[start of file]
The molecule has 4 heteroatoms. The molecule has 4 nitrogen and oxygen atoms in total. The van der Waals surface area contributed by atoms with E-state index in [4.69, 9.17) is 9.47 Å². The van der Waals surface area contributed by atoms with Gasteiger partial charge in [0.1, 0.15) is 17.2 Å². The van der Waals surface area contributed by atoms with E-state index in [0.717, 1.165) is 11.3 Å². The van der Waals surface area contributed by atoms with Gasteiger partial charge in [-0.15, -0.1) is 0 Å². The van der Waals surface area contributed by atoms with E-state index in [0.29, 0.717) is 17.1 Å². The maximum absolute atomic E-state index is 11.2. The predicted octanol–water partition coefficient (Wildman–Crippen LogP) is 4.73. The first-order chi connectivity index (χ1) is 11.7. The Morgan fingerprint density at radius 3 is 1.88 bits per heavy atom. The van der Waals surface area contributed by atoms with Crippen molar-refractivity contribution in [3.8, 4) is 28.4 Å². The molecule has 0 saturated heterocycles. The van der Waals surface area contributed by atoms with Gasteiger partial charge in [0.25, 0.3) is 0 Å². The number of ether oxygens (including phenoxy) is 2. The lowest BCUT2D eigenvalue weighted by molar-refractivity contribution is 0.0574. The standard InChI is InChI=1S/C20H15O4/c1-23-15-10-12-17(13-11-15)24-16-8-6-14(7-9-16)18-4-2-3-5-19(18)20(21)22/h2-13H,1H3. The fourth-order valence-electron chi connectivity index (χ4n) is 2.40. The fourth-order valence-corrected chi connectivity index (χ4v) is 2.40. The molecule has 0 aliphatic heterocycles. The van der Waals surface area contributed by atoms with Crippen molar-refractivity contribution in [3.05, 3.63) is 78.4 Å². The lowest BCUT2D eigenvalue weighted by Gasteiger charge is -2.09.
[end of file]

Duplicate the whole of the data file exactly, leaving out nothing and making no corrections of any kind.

The molecule has 4 heteroatoms. The molecule has 4 nitrogen and oxygen atoms in total. The van der Waals surface area contributed by atoms with E-state index in [4.69, 9.17) is 9.47 Å². The van der Waals surface area contributed by atoms with Gasteiger partial charge in [0.1, 0.15) is 17.2 Å². The van der Waals surface area contributed by atoms with E-state index in [0.717, 1.165) is 11.3 Å². The van der Waals surface area contributed by atoms with Gasteiger partial charge in [-0.15, -0.1) is 0 Å². The van der Waals surface area contributed by atoms with E-state index in [0.29, 0.717) is 17.1 Å². The maximum absolute atomic E-state index is 11.2. The predicted octanol–water partition coefficient (Wildman–Crippen LogP) is 4.73. The first-order chi connectivity index (χ1) is 11.7. The Morgan fingerprint density at radius 3 is 1.88 bits per heavy atom. The van der Waals surface area contributed by atoms with Crippen molar-refractivity contribution in [3.8, 4) is 28.4 Å². The molecule has 0 saturated heterocycles. The van der Waals surface area contributed by atoms with Gasteiger partial charge in [0.25, 0.3) is 0 Å². The number of ether oxygens (including phenoxy) is 2. The lowest BCUT2D eigenvalue weighted by molar-refractivity contribution is 0.0574. The standard InChI is InChI=1S/C20H15O4/c1-23-15-10-12-17(13-11-15)24-16-8-6-14(7-9-16)18-4-2-3-5-19(18)20(21)22/h2-13H,1H3. The fourth-order valence-electron chi connectivity index (χ4n) is 2.40. The fourth-order valence-corrected chi connectivity index (χ4v) is 2.40. The molecule has 0 aliphatic heterocycles. The van der Waals surface area contributed by atoms with Crippen molar-refractivity contribution in [3.05, 3.63) is 78.4 Å². The lowest BCUT2D eigenvalue weighted by Gasteiger charge is -2.09.